Thursday, February 17, 2011

Happy 129th Birthday, Daniel Peter Woodland (1882-1954)!

Nita Welch's father

Daniel was a missionary to Japan over a century ago, and was a gentle soul.  He reminds me of President Monson in some ways, frequently speaking at funerals and quoting poetry.  His favorite song was "Little Purple Pansies"--so sing it for him today!

Dan with his younger sisters
Born to pioneer parents and grandparents, Daniel was the eleventh of William and Laura's fourteen children.  He nearly died at birth, and later suffered health challenges with his lungs and eyes during his mission.  Daniel was raised on a ranch and attended a one-room schoolhouse, and later the Brigham Young College in Logan.  There he became friends with Blanche Hatch, who wrote him occasionally on his mission to Japan. 

Dan had an opportunity to defend the Church on the ship over to Japan, as the captain said that the mountains of Utah should be tipped on top of the "morons."  Dan bore a strong testimony; the captain backed down and treated him with respect for the rest of the voyage.  Americans were so rare in 1905 Tokyo that Idaho letters addressed to "Daniel Woodland, Tokyo, Japan" reached him.  One day he was delighted to find a Japanese sailor who spoke a little English, but the gospel discussion didn't last long as he soon discovered that the sailor's vocabulary was limited to salty language.  His mission journals include the interesting note that they performed acrobatic stunts after mission meetings.  Dan's father sadly passed away while he was gone.

Dan, Blanche, baby Hazel
Upon returning home, Dan and Blanche renewed their friendship and were married in a double wedding with Dan's sister and his mission companion.  The Woodlands had seven children, and mourned the death of beautiful six-month old baby Iza during the flu epidemic of 1918.  Their daughter Anna Laura served a mission to Czechoslovakia shortly after World War II. They had a number of sorrows as their children grew: one daughter became pregnant illegitimately and then died in childbirth, and one son became an alcoholic stemming from his World War II service.  A decade after Dan's death, another son was killed while on duty as a security guard.

In 1928, the Woodlands took a family trip by car to the Northwest, and later enjoyed trips to Canada,  California, Utah parks, New Mexico, and the New York World's Fair of 1940.  Dan ran a furniture store in Malad, Idaho, which also doubled as a mortuary; in the 18 years they lived there, Dan estimated that he spoke at 800 funerals.  Unfortunately, his store had invested heavily in phonographs at a time when radio was taking off, and with the crash of 1929, people wanted food, not furniture.  Dan had to auction off his inventory to pay creditors.  He was firmly opposed to debt and helped other families work out debt repayment plans. He also worked tirelessly in the community for better sewage arrangements and for public libraries.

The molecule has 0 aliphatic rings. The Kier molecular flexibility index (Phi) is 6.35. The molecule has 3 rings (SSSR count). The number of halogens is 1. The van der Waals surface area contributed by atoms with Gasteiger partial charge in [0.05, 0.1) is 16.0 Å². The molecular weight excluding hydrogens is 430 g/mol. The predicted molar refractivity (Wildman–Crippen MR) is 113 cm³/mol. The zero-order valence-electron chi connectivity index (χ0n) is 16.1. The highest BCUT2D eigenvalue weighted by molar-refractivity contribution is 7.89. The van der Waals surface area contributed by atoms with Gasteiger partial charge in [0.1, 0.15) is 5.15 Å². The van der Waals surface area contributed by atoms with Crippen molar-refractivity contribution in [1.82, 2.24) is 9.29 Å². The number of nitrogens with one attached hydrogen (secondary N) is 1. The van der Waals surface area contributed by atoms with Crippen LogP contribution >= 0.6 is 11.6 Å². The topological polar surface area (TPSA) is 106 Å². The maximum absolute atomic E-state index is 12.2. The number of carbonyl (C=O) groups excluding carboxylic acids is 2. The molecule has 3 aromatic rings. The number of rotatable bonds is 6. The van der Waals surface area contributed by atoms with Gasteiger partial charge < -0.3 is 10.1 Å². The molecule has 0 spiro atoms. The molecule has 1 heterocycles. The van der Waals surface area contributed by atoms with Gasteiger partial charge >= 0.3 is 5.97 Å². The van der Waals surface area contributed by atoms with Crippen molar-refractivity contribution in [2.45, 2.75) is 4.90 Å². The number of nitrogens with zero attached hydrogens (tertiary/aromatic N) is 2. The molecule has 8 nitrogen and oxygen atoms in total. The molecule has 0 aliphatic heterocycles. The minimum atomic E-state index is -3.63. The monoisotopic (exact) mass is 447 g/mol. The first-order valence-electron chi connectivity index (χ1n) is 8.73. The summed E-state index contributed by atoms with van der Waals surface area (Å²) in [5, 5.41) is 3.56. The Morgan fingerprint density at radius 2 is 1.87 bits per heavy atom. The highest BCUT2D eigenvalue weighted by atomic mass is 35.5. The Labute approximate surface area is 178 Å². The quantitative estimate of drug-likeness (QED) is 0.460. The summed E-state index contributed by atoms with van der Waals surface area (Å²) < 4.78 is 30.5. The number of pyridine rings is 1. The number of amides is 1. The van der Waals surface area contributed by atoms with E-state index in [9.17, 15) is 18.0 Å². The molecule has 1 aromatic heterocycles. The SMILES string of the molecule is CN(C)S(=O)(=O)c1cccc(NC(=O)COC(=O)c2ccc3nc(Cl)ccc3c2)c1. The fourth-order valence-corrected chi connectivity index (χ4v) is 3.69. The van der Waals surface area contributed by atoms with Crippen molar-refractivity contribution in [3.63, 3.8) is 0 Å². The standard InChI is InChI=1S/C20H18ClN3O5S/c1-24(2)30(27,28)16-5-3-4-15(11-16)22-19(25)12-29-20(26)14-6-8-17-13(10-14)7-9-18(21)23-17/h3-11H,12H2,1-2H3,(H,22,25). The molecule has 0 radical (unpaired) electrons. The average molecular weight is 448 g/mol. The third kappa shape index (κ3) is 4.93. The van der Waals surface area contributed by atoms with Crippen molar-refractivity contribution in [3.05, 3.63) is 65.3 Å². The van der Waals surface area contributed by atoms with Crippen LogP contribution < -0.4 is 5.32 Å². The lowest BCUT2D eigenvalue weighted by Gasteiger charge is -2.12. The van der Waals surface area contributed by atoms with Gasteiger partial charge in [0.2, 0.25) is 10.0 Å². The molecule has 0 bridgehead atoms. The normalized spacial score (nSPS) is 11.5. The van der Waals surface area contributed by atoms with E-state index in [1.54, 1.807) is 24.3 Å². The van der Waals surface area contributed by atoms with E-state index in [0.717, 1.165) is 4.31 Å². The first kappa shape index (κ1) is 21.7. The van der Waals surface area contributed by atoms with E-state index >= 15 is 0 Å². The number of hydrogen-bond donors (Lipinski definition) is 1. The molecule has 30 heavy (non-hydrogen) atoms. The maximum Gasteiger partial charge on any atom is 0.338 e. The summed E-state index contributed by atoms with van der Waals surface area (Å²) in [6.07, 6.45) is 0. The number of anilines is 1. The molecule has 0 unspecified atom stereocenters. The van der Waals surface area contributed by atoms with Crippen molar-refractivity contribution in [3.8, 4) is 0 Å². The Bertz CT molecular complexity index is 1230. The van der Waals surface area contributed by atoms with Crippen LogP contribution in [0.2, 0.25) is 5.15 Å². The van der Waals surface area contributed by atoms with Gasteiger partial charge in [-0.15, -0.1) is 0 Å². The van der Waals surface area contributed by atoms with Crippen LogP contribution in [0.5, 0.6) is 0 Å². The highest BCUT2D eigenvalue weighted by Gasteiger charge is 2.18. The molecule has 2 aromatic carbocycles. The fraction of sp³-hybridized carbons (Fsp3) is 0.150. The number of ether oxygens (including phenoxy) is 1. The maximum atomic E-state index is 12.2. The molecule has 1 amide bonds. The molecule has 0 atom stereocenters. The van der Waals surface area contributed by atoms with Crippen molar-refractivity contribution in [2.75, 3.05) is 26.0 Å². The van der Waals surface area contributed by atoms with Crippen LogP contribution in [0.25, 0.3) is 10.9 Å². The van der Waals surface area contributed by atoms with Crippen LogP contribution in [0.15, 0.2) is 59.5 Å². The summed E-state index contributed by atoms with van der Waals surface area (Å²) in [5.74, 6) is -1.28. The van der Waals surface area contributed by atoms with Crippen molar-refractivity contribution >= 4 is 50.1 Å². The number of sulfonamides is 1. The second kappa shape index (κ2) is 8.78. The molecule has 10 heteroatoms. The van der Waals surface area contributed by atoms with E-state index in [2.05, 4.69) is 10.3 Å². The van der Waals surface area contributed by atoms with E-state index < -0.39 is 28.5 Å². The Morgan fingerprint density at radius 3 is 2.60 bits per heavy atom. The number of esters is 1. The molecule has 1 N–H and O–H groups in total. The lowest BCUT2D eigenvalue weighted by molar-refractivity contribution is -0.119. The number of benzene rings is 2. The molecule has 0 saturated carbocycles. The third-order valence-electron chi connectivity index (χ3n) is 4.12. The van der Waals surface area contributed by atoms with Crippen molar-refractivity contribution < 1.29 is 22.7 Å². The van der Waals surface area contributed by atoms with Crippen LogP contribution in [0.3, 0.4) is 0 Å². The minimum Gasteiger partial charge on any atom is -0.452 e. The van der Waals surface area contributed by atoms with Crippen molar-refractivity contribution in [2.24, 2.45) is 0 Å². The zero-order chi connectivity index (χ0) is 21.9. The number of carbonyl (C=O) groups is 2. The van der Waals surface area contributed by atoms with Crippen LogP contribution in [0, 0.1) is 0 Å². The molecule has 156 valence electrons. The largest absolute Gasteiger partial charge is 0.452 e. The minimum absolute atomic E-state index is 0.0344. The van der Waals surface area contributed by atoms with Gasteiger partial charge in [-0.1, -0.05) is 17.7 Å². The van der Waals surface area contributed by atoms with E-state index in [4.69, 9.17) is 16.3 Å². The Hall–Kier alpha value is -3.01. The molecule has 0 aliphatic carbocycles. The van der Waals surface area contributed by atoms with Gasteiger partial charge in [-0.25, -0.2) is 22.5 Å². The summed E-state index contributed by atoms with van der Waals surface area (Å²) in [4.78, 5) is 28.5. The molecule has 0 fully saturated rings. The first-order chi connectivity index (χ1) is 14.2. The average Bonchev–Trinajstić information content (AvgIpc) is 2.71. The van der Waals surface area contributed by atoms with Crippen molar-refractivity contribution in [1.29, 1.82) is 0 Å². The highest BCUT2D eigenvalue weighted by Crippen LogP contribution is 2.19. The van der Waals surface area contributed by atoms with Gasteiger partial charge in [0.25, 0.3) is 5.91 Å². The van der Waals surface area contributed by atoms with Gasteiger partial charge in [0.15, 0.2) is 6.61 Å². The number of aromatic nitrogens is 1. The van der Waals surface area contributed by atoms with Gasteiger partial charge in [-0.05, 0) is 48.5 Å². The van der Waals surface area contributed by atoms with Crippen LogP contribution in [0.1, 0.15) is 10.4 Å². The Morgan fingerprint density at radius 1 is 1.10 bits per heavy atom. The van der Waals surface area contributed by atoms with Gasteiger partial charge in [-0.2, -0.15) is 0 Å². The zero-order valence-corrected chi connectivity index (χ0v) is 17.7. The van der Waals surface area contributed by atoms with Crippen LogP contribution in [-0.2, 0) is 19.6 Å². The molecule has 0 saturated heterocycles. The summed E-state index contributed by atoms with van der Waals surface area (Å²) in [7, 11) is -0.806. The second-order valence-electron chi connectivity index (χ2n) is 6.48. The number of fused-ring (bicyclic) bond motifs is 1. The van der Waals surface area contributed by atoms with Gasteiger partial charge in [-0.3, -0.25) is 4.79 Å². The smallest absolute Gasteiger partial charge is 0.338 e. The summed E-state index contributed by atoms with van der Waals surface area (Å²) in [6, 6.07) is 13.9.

The Woodlands relocated to Logan, where Dan courageously started over at age 50 in the undertaking business.  There he also began his twenty-three years of service officiating in the Logan Temple.  Dan  served as a bishop, and once recorded a glorious vision of the Savior presenting him with the sacrament.

Dan wrote poetry, and here are some of his writings I particularly enjoyed: 

Woodland family 1949
"When we viewed 'Old Sherman' in Sequoia National Park in California, we felt for the first time the real meaning of time.  For if a tree could become a monarch in 4,000 years, what might man, made in the image of God, become with eternity to grow in. Since then I have been encouraged and my concern has been how to keep the spark of divinity alive rather than to worry about how fast we go.  So I wrote this poem: